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When in Rome…

August 12, 2008

use dependency injection.

Recently, when working on a Flex project, and being the numpty that I am, I was trying to work out how to design the app for the usual stuff (extensibility, maintainability, etc). It’s a GUI app with several components, and it needs to interact with various web services, so I went for an engine / GUI split as a starting point. All the code that directly deals with user actions, UI controls, and UI layout lives in a “ui” package, and all of the code that modifies application state, controls reading / writing data, and does the “business logic” (such a hateful term – is there a better one?) lives in an “engine” package. Application actions are executed following the Command pattern, and there are some data objects that live in a “data” package that talk to the web services and store data on disk, providing methods for reading and writing data that the engine code can use.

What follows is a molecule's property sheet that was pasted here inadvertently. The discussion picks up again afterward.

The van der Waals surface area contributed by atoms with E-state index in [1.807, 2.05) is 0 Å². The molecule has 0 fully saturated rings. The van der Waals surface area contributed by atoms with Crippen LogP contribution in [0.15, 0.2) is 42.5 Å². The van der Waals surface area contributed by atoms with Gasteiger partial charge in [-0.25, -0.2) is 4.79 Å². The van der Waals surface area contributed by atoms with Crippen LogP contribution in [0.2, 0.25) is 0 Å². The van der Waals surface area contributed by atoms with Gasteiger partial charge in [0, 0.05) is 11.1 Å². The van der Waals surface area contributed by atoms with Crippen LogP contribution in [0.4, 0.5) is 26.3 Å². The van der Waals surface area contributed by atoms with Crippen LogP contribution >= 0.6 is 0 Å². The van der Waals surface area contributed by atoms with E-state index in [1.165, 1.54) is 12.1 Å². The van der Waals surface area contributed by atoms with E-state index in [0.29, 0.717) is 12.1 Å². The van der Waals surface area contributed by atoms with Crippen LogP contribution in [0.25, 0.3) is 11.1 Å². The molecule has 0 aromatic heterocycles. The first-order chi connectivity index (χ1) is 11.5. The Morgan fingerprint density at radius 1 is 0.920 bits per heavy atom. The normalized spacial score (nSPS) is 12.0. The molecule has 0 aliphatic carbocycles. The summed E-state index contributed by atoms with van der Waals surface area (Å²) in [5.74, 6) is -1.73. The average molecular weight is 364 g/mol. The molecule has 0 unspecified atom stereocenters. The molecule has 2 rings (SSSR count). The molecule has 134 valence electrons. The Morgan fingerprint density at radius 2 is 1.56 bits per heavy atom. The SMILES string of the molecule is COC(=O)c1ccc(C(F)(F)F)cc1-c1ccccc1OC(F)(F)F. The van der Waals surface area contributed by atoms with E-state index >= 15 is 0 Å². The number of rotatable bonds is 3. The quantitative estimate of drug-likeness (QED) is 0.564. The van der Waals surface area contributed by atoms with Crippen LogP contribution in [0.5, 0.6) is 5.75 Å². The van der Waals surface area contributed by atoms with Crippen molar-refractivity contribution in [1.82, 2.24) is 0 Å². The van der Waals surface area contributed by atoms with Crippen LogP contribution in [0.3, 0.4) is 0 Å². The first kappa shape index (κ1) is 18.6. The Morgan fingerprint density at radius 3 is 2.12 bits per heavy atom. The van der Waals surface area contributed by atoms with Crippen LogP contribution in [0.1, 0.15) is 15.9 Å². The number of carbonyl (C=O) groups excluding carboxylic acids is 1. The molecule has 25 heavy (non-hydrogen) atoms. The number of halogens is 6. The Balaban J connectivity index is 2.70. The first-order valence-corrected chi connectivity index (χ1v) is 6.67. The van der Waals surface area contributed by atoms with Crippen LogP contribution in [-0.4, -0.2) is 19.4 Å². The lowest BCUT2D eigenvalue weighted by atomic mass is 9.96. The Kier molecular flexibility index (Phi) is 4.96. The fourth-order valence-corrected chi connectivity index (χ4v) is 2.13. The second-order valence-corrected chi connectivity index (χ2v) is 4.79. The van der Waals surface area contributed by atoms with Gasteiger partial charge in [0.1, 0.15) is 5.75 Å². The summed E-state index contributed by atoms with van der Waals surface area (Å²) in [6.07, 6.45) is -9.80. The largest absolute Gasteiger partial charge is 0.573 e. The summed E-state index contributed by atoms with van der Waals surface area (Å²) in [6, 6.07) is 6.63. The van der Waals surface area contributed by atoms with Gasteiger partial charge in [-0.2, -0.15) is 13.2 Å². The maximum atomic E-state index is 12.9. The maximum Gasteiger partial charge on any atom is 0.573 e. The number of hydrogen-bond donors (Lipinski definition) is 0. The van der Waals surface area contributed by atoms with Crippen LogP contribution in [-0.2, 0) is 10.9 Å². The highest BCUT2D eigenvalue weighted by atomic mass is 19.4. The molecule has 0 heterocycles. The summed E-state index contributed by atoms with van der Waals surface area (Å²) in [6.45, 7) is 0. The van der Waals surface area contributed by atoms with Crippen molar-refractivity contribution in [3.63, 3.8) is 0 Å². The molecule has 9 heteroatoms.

All seems well and good so far (unless I’ve already made some horrible mistake – <fear/>), but I now need a way of linking the engine components (called things like UserPreferencesManager) and the UI components (called things like UserPreferencesDialog) together. Typically, there will be one UserPreferencesManager (or whatever) for the application, and the preferences will need to be accessed all over the shop. Several options spring to mind:

  • Instantiate a UserPreferencesManager object as a member of the Application object, then access it from everywhere else using the handy ActionScript object “Application.application
  • Make the UserPreferencesManager a singleton (there’s only going to be one of them, right?)
  • Make the UserPreferencesManager a global static object
  • Instantiate a UserPreferencesManager object as a member of the Application object, then expose a property on all components requiring access to a UserPreferencesManager, and follow the Dependency Injection pattern to set each property to our application’s UserPreferencesManager (directly in the Application definition for children of Application, then from those objects to their children that require access to the UserPreferencesManager, and so on)
  • Use the Model Locator pattern